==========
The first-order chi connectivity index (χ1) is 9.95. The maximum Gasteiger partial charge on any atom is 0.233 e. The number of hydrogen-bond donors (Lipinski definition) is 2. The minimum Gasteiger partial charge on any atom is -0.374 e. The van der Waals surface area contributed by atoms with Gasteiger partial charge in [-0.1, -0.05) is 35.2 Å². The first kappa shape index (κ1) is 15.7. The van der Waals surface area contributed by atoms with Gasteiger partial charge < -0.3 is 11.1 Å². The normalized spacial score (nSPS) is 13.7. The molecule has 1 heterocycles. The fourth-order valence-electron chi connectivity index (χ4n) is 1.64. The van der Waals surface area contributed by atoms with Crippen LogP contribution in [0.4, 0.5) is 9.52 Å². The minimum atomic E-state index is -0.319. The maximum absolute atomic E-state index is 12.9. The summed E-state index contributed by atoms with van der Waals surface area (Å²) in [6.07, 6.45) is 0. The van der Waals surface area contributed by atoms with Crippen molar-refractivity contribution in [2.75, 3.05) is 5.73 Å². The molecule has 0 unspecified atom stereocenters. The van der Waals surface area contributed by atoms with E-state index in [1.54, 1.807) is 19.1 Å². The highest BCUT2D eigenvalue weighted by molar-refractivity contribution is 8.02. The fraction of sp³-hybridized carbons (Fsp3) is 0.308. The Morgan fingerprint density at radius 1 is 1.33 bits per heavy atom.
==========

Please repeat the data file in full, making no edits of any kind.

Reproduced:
The first-order chi connectivity index (χ1) is 9.95. The maximum Gasteiger partial charge on any atom is 0.233 e. The number of hydrogen-bond donors (Lipinski definition) is 2. The minimum Gasteiger partial charge on any atom is -0.374 e. The van der Waals surface area contributed by atoms with Gasteiger partial charge in [-0.1, -0.05) is 35.2 Å². The first kappa shape index (κ1) is 15.7. The van der Waals surface area contributed by atoms with Gasteiger partial charge < -0.3 is 11.1 Å². The normalized spacial score (nSPS) is 13.7. The molecule has 1 heterocycles. The fourth-order valence-electron chi connectivity index (χ4n) is 1.64. The van der Waals surface area contributed by atoms with Crippen LogP contribution in [0.4, 0.5) is 9.52 Å². The minimum atomic E-state index is -0.319. The maximum absolute atomic E-state index is 12.9. The summed E-state index contributed by atoms with van der Waals surface area (Å²) in [6.07, 6.45) is 0. The van der Waals surface area contributed by atoms with Crippen molar-refractivity contribution in [2.75, 3.05) is 5.73 Å². The molecule has 0 unspecified atom stereocenters. The van der Waals surface area contributed by atoms with E-state index in [1.54, 1.807) is 19.1 Å². The highest BCUT2D eigenvalue weighted by molar-refractivity contribution is 8.02. The fraction of sp³-hybridized carbons (Fsp3) is 0.308. The Morgan fingerprint density at radius 1 is 1.33 bits per heavy atom.